I love Jane Austen. I love her way with words, her wit, her characters, her ideas, and her world. And I enjoy finding ways Jane Austen’s world intersects with mine, especially in Christian faith and in science.
As a Christian, I’m interested in Jane Austen’s faith, and the faith of her characters and others in her world. One day as I was exploring Bath, setting of two of her novels, I came across a gate to a lovely house. The iron streamer proclaimed it “The Countess of Huntingdon’s Chapel.” Founded in 1765; ten years before Austen was born. A chapel she might have visited! Exploring the chapel, now the Museum of Bath Architecture, I discovered that George Whitefield, the famous preacher, was one of the Countess’s chaplains.
This Chapel started me on a journey to explore the many facets of the church in Austen’s day. (A chapel, by the way, meant something different than a church!) Many incidents in Austen’s novels revolve around the Church in her time, and I want to share insights about those passages. Also, fascinating people, including the Countess of Huntingdon, were influencing the church in Austen’s time. With all that I’ve been learning, I am writing a book, Fashionable Goodness: Christianity in Jane Austen’s England.
Another delightful discovery I made in Bath was the Herschel Museum of Astronomy. In the backyard of this very house, William Herschel discovered the planet Uranus! Austen was five years old at the time. William’s sister Caroline was also an astronomer, who discovered many comets. And . . . Herschel was the organist at the Octagon Chapel in Bath, where Austen herself may have attended! However, he left Bath almost twenty years before she moved there.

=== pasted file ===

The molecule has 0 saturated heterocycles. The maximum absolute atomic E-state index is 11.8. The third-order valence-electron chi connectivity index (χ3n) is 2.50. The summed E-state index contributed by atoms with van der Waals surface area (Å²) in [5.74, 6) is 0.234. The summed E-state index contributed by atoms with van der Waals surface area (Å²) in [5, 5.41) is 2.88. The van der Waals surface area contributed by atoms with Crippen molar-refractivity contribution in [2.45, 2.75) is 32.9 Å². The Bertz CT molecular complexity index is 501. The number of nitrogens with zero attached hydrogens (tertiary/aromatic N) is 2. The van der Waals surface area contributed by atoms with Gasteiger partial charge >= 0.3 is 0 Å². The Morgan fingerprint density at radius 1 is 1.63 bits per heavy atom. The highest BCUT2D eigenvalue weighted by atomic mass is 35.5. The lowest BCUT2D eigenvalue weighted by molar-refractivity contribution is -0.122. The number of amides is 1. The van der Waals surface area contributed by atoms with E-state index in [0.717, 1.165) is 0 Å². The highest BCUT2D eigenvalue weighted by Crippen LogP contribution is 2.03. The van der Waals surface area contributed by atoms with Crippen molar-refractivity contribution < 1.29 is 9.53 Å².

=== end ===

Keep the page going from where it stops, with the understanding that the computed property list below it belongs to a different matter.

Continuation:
Herschel connects music with both science and faith. Music was considered to be related to both mathematics and astronomy. In the church, elaborate anthems were written for major churches. Country churches like those Austen mostly attended generally sang Psalms. But hymns were increasingly popular during her time, especially among the Dissenters (non-Anglicans), Methodists, and Evangelicals. The Evangelical John Newton wrote “Amazing Grace” for his Anglican country church at Olney during Austen’s time.
Austen’s world was in transformation, and two leaders of the changes were the church and science. This may seem an unlikely combination, but with my background in chemical engineering and my faith in God, I am fascinated by both. And in Austen’s era the church and science were mostly in alliance. Science was considered to totally support Christianity. (Darwin’s Origin of the Species, challenging all that, came out 42 years after Austen’s death.) More fun discoveries are helping me build a book on Science in Jane Austen’s England.
I find joy in this journey, exploring new realms of faith and science and Austen’s world. I invite you to join with me each week in my own journey and in new discoveries, including books and websites and pictures, hoping they will also bring you joy!
What questions do you have about faith or science in Jane Austen’s world that I can address in coming weeks?